Liverpool’s beautiful playing style was matched only by their inventiveness on the sidelines. Making use of data science, and highly specialized staff, the Reds earned a huge advantage before even one minute of football had been played.
Here are some of the unsung heroes, and underrated methods that contributed to Liverpool’s triumph.
Data science, Moneyball and gaming the system
Jurgen Klopp’s Liverpool, more than any other major club, embraced science whole sale. The plan was to bridge the gap between themselves and their rivals without breaking the bank. It worked!
- Jurgen Klopp spent just £424 million on transfers for Liverpool.
- Pep Guardiola, manager of Manchester City, spent over nearly £700 million during the same period.
- Jose Mourinho used nearly the same budget as Jurgen Klopp in his two-year term as Manchester United manager.
Fenway Sports Group is the owner of Liverpool FC. They are supporters of the use of data science.
These techniques were pioneered by Billy Beane, General Manager for the Boston Red Sox in 2002. The team was owned by Fenway.
Moneyball, as it was later called, prioritized the use of objective data feeding complex algorithms, over typical scouting methods. It sparked a revolution in professional baseball and the story was even adapted to cinema.
Liverpool’s research division
Jurgen Klopp is known to get the best out of his players. His judgment of player potential helped the team sign great talent. His man-management skills have helped many players reach their full potential.
Still, Klopp’s well-educated group of researchers, that form much of his backroom staff, deserve just as many praises.
- Ian Graham is the director of the club’s research division. A doctor in theoretical physics, Graham’s analysis lead to the transfers of Mohamed Salah and Naby Keita to Liverpool.
- Tim Waskett, an astrophysicist and statistical researcher, is tasked with finding ways to optimize all the time spent on the pitch. Passes, tackles, throw-ins, etc. are analyzed minutely, in a mathematical manner.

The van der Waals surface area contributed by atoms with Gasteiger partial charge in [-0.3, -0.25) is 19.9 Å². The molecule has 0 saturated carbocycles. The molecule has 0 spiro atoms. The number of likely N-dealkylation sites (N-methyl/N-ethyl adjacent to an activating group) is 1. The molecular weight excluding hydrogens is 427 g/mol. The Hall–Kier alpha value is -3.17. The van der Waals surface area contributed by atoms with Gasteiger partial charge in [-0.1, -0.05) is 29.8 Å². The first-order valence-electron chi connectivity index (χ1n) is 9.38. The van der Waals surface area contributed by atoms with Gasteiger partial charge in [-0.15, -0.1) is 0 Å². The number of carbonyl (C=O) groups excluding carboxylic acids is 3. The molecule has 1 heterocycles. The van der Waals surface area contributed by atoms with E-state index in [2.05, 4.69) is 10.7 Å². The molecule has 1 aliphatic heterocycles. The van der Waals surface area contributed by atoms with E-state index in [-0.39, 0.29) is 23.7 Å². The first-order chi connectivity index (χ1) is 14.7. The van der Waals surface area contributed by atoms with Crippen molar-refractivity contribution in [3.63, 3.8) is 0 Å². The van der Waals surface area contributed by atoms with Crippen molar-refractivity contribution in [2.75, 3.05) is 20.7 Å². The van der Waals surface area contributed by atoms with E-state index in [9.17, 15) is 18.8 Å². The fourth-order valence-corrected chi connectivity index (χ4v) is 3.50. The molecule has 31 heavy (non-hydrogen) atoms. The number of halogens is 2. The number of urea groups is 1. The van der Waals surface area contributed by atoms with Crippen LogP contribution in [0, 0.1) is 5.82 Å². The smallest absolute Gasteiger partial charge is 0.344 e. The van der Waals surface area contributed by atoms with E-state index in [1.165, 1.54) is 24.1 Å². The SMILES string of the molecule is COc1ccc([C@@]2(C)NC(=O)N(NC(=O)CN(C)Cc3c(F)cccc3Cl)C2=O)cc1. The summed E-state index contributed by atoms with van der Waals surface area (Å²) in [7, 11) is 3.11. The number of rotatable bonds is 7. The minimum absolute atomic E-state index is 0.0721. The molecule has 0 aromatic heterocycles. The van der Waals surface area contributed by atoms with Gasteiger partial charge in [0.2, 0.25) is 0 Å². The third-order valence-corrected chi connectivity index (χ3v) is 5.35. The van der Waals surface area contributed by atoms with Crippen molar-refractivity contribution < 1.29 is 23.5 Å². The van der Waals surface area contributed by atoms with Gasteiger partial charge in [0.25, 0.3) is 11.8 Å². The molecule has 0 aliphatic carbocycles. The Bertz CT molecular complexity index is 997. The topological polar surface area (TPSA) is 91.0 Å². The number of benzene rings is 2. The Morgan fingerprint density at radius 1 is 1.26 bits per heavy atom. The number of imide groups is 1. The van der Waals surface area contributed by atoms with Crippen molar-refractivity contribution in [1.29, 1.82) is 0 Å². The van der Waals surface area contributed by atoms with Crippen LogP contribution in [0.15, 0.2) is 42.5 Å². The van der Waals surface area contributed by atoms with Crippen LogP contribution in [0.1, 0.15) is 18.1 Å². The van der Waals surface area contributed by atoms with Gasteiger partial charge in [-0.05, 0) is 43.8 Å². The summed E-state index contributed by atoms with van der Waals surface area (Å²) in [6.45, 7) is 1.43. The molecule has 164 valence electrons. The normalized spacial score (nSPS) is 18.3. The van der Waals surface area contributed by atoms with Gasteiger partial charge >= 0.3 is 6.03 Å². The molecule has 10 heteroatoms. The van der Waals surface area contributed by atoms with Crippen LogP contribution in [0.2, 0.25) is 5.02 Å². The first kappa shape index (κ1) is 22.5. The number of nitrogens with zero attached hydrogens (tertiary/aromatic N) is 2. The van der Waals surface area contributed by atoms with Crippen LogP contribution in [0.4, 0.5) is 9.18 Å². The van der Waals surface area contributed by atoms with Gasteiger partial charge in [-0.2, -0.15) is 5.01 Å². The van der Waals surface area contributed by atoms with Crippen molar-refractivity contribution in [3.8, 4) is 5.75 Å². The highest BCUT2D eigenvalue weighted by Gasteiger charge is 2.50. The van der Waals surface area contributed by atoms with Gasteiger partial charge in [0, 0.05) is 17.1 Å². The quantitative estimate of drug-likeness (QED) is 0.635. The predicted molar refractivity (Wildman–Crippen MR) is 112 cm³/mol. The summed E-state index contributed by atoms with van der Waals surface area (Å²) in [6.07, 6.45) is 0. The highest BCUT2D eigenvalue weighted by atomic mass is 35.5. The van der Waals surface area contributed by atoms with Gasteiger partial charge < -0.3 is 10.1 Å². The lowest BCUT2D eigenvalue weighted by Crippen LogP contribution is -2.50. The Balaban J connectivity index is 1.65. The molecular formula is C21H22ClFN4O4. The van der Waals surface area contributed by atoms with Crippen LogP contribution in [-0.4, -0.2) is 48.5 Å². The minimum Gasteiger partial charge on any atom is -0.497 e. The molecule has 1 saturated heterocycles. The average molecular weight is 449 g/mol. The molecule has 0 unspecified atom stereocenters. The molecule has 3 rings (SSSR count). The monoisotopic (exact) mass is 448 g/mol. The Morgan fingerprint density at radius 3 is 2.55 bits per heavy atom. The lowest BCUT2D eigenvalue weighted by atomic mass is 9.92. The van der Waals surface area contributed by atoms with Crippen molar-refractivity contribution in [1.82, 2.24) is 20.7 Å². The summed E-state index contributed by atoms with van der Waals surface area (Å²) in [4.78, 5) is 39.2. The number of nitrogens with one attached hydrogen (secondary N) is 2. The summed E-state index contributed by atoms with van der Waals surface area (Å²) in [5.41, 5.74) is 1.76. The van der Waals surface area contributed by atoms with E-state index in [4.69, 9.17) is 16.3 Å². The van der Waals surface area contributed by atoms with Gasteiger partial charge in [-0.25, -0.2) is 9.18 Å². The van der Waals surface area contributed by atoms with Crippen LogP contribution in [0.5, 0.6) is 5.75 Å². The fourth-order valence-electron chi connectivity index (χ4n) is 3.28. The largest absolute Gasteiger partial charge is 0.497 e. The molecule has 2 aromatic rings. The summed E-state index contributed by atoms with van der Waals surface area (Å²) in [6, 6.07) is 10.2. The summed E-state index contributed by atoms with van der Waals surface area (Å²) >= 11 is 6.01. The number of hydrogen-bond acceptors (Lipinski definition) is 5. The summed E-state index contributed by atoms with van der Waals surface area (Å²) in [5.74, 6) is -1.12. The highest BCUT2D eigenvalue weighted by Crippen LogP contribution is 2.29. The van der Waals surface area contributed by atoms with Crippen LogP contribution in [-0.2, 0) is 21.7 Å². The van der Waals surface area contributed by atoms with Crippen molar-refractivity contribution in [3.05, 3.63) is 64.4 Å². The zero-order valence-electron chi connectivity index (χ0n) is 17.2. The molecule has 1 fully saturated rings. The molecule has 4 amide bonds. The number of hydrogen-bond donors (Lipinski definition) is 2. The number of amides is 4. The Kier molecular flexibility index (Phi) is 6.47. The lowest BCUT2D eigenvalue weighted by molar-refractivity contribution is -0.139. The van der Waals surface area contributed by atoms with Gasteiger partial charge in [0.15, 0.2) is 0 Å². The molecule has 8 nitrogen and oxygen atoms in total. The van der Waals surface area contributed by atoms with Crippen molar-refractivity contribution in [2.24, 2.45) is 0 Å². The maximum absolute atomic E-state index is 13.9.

- William Spearman, a doctor in philosophy, uses math and physics research to guarantee Liverpool FC, so-called pitch control.
Optimizing every part of Liverpool’s game
Mister William Spearman reminds us that in football no amount of research can guarantee certainty. Still, Liverpool’s method of optimizing even the most minute details has undoubtedly helped in their success.
- Thomas Gronnemark is Liverpool’s throw-in coach. This was an area of play rarely prioritized by teams.
Gronnemark’s work, however, has helped players like Trent-Alexander Arnold and Andrew Robertson develop this aptitude. In turn, throw-ins have proven an asset to Liverpool.
- Dr. Barry Drust, an expert in sports and rehabilitation techniques worked as a science consultant for the club.
- Nutritionists, physiotherapists, masseurs, and rehab coaches all work with Liverpool’s players on a frequent basis.
Character and mental attributes used in scouting process
Jurgen Klopp has managed more than assemble a team of fine footballers. The players are known to have a very good relationship with each other. Discipline concerns have rarely been an issue since Klopp took over as manager of the club.
Liverpool’s scouts deserve praise for this. Dave Fallows and Barry Hunter were responsible for scouting Mohamed Salah while at AS Roma.
They recommended him, seeing not only untapped potential on the pitch, but a personality that could gel easily with the rest of the group.
It’s a new and exciting time for sports research and Liverpool is leading the charge. The Premier League title and last year’s Champions League winners medals prove that science is not only needed in professional sports. In 2020, it’s a vital ingredient for success.